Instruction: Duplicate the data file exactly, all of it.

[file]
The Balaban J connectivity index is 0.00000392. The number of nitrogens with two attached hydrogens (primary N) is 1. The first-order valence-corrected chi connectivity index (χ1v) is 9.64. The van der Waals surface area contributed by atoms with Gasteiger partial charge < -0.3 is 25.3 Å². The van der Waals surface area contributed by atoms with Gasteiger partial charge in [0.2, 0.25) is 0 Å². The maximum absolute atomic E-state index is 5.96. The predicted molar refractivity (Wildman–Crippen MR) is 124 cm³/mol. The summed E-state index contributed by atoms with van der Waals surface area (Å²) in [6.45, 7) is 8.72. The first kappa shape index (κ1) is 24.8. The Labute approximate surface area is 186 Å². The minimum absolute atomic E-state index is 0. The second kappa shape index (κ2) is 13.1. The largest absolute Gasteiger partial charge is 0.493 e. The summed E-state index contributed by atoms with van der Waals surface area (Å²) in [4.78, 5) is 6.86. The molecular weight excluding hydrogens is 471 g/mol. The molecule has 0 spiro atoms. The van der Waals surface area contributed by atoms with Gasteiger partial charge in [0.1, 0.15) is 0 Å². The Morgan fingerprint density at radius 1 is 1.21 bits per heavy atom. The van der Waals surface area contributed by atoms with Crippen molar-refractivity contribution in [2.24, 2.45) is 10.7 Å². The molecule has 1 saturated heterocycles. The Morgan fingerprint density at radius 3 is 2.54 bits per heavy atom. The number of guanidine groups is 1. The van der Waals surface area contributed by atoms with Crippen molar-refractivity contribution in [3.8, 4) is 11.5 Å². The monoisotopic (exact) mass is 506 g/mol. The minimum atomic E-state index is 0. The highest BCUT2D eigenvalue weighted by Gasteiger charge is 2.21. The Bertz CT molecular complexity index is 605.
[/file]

The Balaban J connectivity index is 0.00000392. The number of nitrogens with two attached hydrogens (primary N) is 1. The first-order valence-corrected chi connectivity index (χ1v) is 9.64. The van der Waals surface area contributed by atoms with Gasteiger partial charge < -0.3 is 25.3 Å². The van der Waals surface area contributed by atoms with Gasteiger partial charge in [0.2, 0.25) is 0 Å². The maximum absolute atomic E-state index is 5.96. The predicted molar refractivity (Wildman–Crippen MR) is 124 cm³/mol. The summed E-state index contributed by atoms with van der Waals surface area (Å²) in [6.45, 7) is 8.72. The first kappa shape index (κ1) is 24.8. The Labute approximate surface area is 186 Å². The minimum absolute atomic E-state index is 0. The second kappa shape index (κ2) is 13.1. The largest absolute Gasteiger partial charge is 0.493 e. The summed E-state index contributed by atoms with van der Waals surface area (Å²) in [4.78, 5) is 6.86. The molecular weight excluding hydrogens is 471 g/mol. The molecule has 0 spiro atoms. The van der Waals surface area contributed by atoms with Gasteiger partial charge in [0.1, 0.15) is 0 Å². The Morgan fingerprint density at radius 1 is 1.21 bits per heavy atom. The van der Waals surface area contributed by atoms with Crippen molar-refractivity contribution in [2.24, 2.45) is 10.7 Å². The molecule has 1 saturated heterocycles. The Morgan fingerprint density at radius 3 is 2.54 bits per heavy atom. The number of guanidine groups is 1. The van der Waals surface area contributed by atoms with Crippen molar-refractivity contribution in [3.8, 4) is 11.5 Å². The monoisotopic (exact) mass is 506 g/mol. The minimum atomic E-state index is 0. The highest BCUT2D eigenvalue weighted by Gasteiger charge is 2.21. The Bertz CT molecular complexity index is 605.